A few hours later, Ellenbogen, also a professor at the University of Washington School of Medicine, forwarded the email to other prominent members of the NFL's Head, Neck and Spine Committee, including co-chair Hunt Batjer, a neurosurgeon at the University of Texas Southwestern Medical Center; Kevin Guskiewicz, a sports concussion researcher at the University of North Carolina at Chapel Hill; Mitchel Berger, a neurosurgeon at the University of California, San Francisco; Robert Harbaugh, a neurosurgeon at Pennsylvania State University; and Herring.
Also on the email was Russell Lonser, a professor at Ohio State University, a member of the Head, Neck and Spine committee, and a program director at the National Institute of Neurological Disorders and Stroke (NINDS).
Ellenbogen was unhappy with the ESPN report. In the article, he praised Boston University's research, which was funded in part by a $1 million NFL donation. But he also cautioned that there was not enough data to assess football's risks, noting that "kids are more likely to get hurt riding a bike or falling down while running" and asking "do we tell kids not to play sports any more?"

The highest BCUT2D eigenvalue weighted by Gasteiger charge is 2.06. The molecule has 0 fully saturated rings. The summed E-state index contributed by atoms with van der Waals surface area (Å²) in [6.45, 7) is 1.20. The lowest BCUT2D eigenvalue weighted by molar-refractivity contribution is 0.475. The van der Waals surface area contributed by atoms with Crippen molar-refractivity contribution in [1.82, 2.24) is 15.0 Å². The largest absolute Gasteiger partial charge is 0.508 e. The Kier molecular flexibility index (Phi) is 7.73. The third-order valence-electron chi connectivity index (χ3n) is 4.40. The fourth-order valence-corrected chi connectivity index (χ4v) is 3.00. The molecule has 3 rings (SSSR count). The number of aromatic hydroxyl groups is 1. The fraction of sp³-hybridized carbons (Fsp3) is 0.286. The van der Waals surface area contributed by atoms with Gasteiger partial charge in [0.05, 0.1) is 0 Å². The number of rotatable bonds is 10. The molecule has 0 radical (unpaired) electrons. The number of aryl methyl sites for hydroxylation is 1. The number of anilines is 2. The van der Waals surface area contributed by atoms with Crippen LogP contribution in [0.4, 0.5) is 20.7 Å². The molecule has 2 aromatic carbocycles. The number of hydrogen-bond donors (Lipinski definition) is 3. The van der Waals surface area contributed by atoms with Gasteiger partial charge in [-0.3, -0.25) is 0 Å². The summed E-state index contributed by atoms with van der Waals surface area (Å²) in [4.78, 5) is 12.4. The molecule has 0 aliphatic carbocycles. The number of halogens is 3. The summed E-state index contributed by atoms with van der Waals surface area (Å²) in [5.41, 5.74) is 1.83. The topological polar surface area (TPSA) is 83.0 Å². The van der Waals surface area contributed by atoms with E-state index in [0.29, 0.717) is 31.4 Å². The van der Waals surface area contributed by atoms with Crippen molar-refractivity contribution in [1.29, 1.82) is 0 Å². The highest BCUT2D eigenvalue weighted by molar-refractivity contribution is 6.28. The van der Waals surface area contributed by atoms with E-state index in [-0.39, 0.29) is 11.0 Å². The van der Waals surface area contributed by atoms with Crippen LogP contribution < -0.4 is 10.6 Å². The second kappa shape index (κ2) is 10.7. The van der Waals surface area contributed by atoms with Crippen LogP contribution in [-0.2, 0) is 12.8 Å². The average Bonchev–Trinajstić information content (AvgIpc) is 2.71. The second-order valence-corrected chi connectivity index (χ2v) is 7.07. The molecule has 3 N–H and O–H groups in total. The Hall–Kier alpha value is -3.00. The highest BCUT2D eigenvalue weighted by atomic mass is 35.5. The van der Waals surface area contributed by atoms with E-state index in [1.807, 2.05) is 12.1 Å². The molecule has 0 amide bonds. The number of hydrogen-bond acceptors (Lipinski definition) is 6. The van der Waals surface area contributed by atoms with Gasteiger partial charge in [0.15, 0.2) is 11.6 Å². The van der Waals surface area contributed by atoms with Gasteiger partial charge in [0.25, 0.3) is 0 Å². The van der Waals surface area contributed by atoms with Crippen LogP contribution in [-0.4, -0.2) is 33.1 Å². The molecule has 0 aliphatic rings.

Those statements prompted Boston University CTE research center co-director Chris Nowinski to tell ESPN that Ellenbogen's comparison between football and bicycle riding was "silly" and "smoke and mirrors."
In his email to his colleagues, obtained by VICE Sports, Ellenbogen took exception with what he described as Nowinski's "personal attack on me," writing "this is what we are up against. If you question [Boston University's] science you are a heathen."
Created in 2010, the NFL's Head, Neck, and Spine Committee had replaced the league's previous Mild Traumatic Brain Injury (MTBI) Committee, which disbanded after drawing extensive public, scientific and congressional criticism for publishing flawed and discredited studies that downplayed and denied the dangers of concussions and links between football and long-term brain damage.
While the old MTBI Committee had been headed by Pellman—a New York Jets team doctor and personal physician to former NFL commissioner Paul Tagliabue—and staffed largely by team-affiliated doctors and athletic trainers, the new committee ostensibly was made up of "independent experts" and only interested in legitimate science.